2. Recognize the difference between a backup and a working copy. When I went to India, I took the advice of other travelers to make a paper copy of my passport. However, when I went through the airport, I didn’t hand the attendants a piece of paper; I handed them my real passport. The paper was kept safe in my suitcase, in case of anything akin to the movie Taken.
  3. When copying or moving files from multiple locations, right-click on a file location and use the “open in a new window” feature. It’s just like opening a new tab in a browser; you can look at one file location without closing another, and the tip works perfectly when used with tip number four.
  4. In conjunction with the new window, use the WINDOWS + ARROW keys to split the screen. I always knew you could split a screen manually by dragging, but with Windows 10, this two-button combination makes moving files to a centralized location even easier.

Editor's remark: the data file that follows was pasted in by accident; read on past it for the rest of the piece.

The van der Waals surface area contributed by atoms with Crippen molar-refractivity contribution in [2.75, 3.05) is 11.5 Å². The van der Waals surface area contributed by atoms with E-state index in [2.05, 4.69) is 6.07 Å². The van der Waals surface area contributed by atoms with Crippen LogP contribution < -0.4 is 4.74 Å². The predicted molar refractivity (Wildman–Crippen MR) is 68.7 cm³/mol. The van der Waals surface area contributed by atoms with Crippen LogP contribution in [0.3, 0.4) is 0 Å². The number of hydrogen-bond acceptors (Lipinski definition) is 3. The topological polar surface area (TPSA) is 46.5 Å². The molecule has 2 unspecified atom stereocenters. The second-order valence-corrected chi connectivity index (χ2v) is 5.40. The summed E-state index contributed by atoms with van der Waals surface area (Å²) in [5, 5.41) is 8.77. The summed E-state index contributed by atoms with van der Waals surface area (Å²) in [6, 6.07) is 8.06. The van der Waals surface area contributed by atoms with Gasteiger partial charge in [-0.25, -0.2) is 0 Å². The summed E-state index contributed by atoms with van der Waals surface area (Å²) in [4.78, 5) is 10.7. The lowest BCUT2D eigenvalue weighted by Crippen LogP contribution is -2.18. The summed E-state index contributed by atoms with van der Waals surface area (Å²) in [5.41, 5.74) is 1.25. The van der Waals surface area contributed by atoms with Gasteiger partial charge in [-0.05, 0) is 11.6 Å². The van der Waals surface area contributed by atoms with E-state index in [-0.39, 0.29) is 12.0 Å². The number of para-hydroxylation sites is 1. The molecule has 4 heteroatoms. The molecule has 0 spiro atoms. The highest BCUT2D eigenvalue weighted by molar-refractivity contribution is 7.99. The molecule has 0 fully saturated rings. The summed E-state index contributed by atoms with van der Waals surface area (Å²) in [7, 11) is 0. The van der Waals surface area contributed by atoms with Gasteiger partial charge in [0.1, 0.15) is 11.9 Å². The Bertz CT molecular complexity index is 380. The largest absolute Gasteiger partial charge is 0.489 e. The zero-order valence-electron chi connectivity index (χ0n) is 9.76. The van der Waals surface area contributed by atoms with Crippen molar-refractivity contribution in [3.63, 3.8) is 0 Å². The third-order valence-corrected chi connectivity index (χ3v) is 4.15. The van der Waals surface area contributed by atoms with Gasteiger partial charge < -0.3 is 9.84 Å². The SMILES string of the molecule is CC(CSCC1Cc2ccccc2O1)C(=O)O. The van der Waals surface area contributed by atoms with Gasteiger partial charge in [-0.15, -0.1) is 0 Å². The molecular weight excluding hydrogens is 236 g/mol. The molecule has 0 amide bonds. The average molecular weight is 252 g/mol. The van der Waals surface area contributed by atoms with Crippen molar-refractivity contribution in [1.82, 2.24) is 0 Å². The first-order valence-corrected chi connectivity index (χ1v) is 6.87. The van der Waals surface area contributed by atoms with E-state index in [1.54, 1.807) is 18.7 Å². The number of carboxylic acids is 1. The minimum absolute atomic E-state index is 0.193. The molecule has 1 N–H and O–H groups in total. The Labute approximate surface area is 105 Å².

5. Renaming files is essential if you want to stay organized. If you’re using a cloud service, you’ll find the auto-saving to be an amazing feature, but the default name of such documents is not helpful at all. When those documents sync down to your computer, you’re left with twenty Word documents all named “Document 1.” Thus, it’s important that wherever you create and save your documents, you save them in such a way as to make them searchable later.
  6. When you need to organize multiple files, remember these two crucial buttons for moving contiguous or non-contiguous files: SHIFT and CTRL. If you want to move ten documents in a row, click the first file, hold down SHIFT and click the last one to grab them all. Need to pull non-contiguous groups of documents at once? Use CTRL; keep holding it while you click multiple documents that you can copy and paste where they need to go.